A second embodiment of a grid system for the present invention is shown in FIGS. 6 and 7, wherein like parts have been given like numerals with a prime suffix. In this embodiment, instead of supporting the grid system 24' with studs 37, selected ones of the longitudinal grid members 26' are replaced by "I" beam half sections 40. The "I" beam half sections include a conventional web portion 41 as well as a trapezoidal configured flange 42 of similar shape to the cross section of the longitudinal members 26'. Preferably a full "I" beam is divided midway along the height of the web, to form two identical half sectioned "I" beams 40 for use in the grid system. The half sections are welded to the base plate 22' along the edge of the web opposite the flange 42, in a longitudinal orientation parallel to the longitudinal members 26'. The transverse members in this embodiment are similar to the longitudinal members in cross section, i.e. they are of trapezoidal configuration. Both longitudinal and transverse members are notched to half depth at points of intersection and pressure contact welded together. The longitudinal members 26' are inverted as compared to longitudinal members 26 to thereby form an interlocking relationship between members 26' and 27'.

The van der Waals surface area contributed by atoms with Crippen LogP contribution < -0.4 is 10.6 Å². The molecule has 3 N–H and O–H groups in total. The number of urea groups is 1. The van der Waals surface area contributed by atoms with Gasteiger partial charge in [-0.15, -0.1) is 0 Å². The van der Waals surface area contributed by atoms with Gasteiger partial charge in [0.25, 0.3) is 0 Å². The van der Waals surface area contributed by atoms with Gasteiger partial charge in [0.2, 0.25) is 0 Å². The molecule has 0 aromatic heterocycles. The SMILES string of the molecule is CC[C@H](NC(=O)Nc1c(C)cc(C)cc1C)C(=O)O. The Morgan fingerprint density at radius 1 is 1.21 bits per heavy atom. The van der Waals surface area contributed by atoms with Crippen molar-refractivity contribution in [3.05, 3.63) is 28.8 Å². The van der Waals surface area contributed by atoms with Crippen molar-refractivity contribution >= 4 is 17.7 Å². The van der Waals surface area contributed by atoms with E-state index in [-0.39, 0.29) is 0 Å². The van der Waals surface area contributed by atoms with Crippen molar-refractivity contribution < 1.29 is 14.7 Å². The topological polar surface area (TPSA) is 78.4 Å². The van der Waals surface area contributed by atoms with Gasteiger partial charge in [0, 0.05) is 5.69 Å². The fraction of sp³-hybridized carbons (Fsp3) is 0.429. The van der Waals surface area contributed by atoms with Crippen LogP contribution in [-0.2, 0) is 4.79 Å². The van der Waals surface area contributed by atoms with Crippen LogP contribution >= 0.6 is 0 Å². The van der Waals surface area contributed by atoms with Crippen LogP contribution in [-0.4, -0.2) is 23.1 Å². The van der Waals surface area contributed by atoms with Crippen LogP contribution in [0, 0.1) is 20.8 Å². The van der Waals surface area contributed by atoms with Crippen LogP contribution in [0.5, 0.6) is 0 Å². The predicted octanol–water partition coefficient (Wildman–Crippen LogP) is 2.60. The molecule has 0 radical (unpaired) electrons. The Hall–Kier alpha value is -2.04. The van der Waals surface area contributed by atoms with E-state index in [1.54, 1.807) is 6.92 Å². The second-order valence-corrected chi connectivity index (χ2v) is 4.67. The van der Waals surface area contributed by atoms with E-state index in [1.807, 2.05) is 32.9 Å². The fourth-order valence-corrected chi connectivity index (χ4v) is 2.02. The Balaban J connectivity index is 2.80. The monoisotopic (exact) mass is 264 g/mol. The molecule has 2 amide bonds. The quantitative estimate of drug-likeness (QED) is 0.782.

A third embodiment of the grid system is shown in FIGS. 8 through 10 with like parts having been given like numerals with a double prime suffix. In this embodiment, the grid system 24" is constructed totally from steel plate material. Longitudinal grid members 43 (FIG. 9) are sheared or flame cut from a single plate of sheet metal along a sinusoidal sawtooth pattern 44. Transverse grid members 47 are likewise cut from a single piece of sheet metal along an elongated sawtooth sinusoidal pattern 46, resulting in a castellated plan view (FIGS. 9 and 10). Straight sides 50 are left at each side opposite the cut forming the longitudinal members 43 or transverse members 47.
The transverse members 47 have slots 49 along sides 50 at spaced increments corresponding to valleys 48 in the longitudinal members 43. In this manner the valleys of the longitudinal members can be fitted into the slots 49 of the transverse members to form a grid system 24" (FIG. 10).
Fillet welds join the transverse members 47 to the longitudinal members 43. The entire grid system 24" is welded at the peaks 52 of the longitudinal members and at the peaks 51 of the transverse members to the base plate 22" (FIG. 8).